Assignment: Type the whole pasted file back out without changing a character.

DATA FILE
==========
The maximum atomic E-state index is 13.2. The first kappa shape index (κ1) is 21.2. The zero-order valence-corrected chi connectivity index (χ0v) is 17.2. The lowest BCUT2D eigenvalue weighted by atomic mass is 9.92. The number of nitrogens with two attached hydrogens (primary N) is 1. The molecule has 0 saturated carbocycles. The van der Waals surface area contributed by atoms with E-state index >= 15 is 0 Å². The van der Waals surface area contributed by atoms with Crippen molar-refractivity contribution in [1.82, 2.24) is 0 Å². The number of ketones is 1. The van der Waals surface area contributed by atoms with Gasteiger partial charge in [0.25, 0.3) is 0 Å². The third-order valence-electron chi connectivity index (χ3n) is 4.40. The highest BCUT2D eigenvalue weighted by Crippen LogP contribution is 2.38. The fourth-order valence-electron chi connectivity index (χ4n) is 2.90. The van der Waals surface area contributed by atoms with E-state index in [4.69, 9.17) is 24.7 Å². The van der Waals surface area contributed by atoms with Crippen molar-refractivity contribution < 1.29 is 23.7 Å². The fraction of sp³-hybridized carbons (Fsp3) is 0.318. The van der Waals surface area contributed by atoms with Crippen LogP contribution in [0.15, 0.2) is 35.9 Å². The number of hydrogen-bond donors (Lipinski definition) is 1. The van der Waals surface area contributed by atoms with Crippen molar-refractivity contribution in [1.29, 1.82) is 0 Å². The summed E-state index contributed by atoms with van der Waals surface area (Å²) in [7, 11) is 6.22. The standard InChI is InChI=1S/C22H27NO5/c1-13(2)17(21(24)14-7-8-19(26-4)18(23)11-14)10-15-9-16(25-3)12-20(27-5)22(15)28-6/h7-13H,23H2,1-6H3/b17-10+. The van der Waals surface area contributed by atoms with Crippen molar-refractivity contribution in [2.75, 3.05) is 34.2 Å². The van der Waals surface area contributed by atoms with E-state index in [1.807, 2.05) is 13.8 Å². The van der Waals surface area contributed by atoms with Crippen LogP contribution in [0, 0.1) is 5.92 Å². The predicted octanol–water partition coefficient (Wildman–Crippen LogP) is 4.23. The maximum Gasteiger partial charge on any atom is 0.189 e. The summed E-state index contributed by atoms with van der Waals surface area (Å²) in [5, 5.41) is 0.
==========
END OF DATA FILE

The maximum atomic E-state index is 13.2. The first kappa shape index (κ1) is 21.2. The zero-order valence-corrected chi connectivity index (χ0v) is 17.2. The lowest BCUT2D eigenvalue weighted by atomic mass is 9.92. The number of nitrogens with two attached hydrogens (primary N) is 1. The molecule has 0 saturated carbocycles. The van der Waals surface area contributed by atoms with E-state index >= 15 is 0 Å². The van der Waals surface area contributed by atoms with Crippen molar-refractivity contribution in [1.82, 2.24) is 0 Å². The number of ketones is 1. The van der Waals surface area contributed by atoms with Gasteiger partial charge in [0.25, 0.3) is 0 Å². The third-order valence-electron chi connectivity index (χ3n) is 4.40. The highest BCUT2D eigenvalue weighted by Crippen LogP contribution is 2.38. The fourth-order valence-electron chi connectivity index (χ4n) is 2.90. The van der Waals surface area contributed by atoms with E-state index in [4.69, 9.17) is 24.7 Å². The van der Waals surface area contributed by atoms with Crippen molar-refractivity contribution < 1.29 is 23.7 Å². The fraction of sp³-hybridized carbons (Fsp3) is 0.318. The van der Waals surface area contributed by atoms with Crippen LogP contribution in [0.15, 0.2) is 35.9 Å². The number of hydrogen-bond donors (Lipinski definition) is 1. The van der Waals surface area contributed by atoms with Crippen molar-refractivity contribution in [1.29, 1.82) is 0 Å². The summed E-state index contributed by atoms with van der Waals surface area (Å²) in [7, 11) is 6.22. The standard InChI is InChI=1S/C22H27NO5/c1-13(2)17(21(24)14-7-8-19(26-4)18(23)11-14)10-15-9-16(25-3)12-20(27-5)22(15)28-6/h7-13H,23H2,1-6H3/b17-10+. The van der Waals surface area contributed by atoms with Crippen molar-refractivity contribution in [2.75, 3.05) is 34.2 Å². The van der Waals surface area contributed by atoms with E-state index in [1.807, 2.05) is 13.8 Å². The van der Waals surface area contributed by atoms with Crippen LogP contribution in [0, 0.1) is 5.92 Å². The predicted octanol–water partition coefficient (Wildman–Crippen LogP) is 4.23. The maximum Gasteiger partial charge on any atom is 0.189 e. The summed E-state index contributed by atoms with van der Waals surface area (Å²) in [5, 5.41) is 0.